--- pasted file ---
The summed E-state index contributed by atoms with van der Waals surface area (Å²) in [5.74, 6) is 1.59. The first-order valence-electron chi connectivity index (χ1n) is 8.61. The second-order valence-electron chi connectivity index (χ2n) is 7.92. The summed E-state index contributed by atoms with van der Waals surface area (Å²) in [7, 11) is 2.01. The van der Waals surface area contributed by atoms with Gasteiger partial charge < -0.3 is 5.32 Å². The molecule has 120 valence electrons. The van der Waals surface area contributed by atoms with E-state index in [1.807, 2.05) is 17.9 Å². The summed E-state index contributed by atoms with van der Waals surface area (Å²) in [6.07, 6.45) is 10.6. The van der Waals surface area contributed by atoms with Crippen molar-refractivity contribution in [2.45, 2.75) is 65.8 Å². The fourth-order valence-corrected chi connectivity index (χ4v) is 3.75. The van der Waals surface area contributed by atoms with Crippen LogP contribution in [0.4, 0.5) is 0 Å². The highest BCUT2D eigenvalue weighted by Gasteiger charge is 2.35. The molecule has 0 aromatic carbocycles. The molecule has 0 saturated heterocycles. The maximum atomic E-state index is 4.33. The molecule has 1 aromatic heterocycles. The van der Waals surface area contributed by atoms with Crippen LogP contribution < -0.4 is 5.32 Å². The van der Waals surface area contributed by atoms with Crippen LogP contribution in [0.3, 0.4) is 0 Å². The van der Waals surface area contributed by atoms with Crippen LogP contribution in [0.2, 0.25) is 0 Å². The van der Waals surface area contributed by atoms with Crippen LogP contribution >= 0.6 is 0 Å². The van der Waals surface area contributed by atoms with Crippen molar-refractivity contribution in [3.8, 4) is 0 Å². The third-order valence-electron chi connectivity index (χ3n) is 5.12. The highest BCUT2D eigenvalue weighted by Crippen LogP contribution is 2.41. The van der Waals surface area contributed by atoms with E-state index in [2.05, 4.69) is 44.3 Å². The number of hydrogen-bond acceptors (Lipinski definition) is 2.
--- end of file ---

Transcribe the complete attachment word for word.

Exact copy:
The summed E-state index contributed by atoms with van der Waals surface area (Å²) in [5.74, 6) is 1.59. The first-order valence-electron chi connectivity index (χ1n) is 8.61. The second-order valence-electron chi connectivity index (χ2n) is 7.92. The summed E-state index contributed by atoms with van der Waals surface area (Å²) in [7, 11) is 2.01. The van der Waals surface area contributed by atoms with Gasteiger partial charge < -0.3 is 5.32 Å². The molecule has 120 valence electrons. The van der Waals surface area contributed by atoms with E-state index in [1.807, 2.05) is 17.9 Å². The summed E-state index contributed by atoms with van der Waals surface area (Å²) in [6.07, 6.45) is 10.6. The van der Waals surface area contributed by atoms with Crippen molar-refractivity contribution in [2.45, 2.75) is 65.8 Å². The fourth-order valence-corrected chi connectivity index (χ4v) is 3.75. The van der Waals surface area contributed by atoms with Crippen LogP contribution in [0.4, 0.5) is 0 Å². The highest BCUT2D eigenvalue weighted by Gasteiger charge is 2.35. The molecule has 0 aromatic carbocycles. The molecule has 0 saturated heterocycles. The maximum atomic E-state index is 4.33. The molecule has 1 aromatic heterocycles. The van der Waals surface area contributed by atoms with Crippen LogP contribution < -0.4 is 5.32 Å². The van der Waals surface area contributed by atoms with Crippen LogP contribution in [0.3, 0.4) is 0 Å². The van der Waals surface area contributed by atoms with Crippen LogP contribution in [0.2, 0.25) is 0 Å². The van der Waals surface area contributed by atoms with Crippen LogP contribution >= 0.6 is 0 Å². The van der Waals surface area contributed by atoms with Crippen molar-refractivity contribution in [3.8, 4) is 0 Å². The third-order valence-electron chi connectivity index (χ3n) is 5.12. The highest BCUT2D eigenvalue weighted by Crippen LogP contribution is 2.41. The van der Waals surface area contributed by atoms with E-state index in [2.05, 4.69) is 44.3 Å². The number of hydrogen-bond acceptors (Lipinski definition) is 2.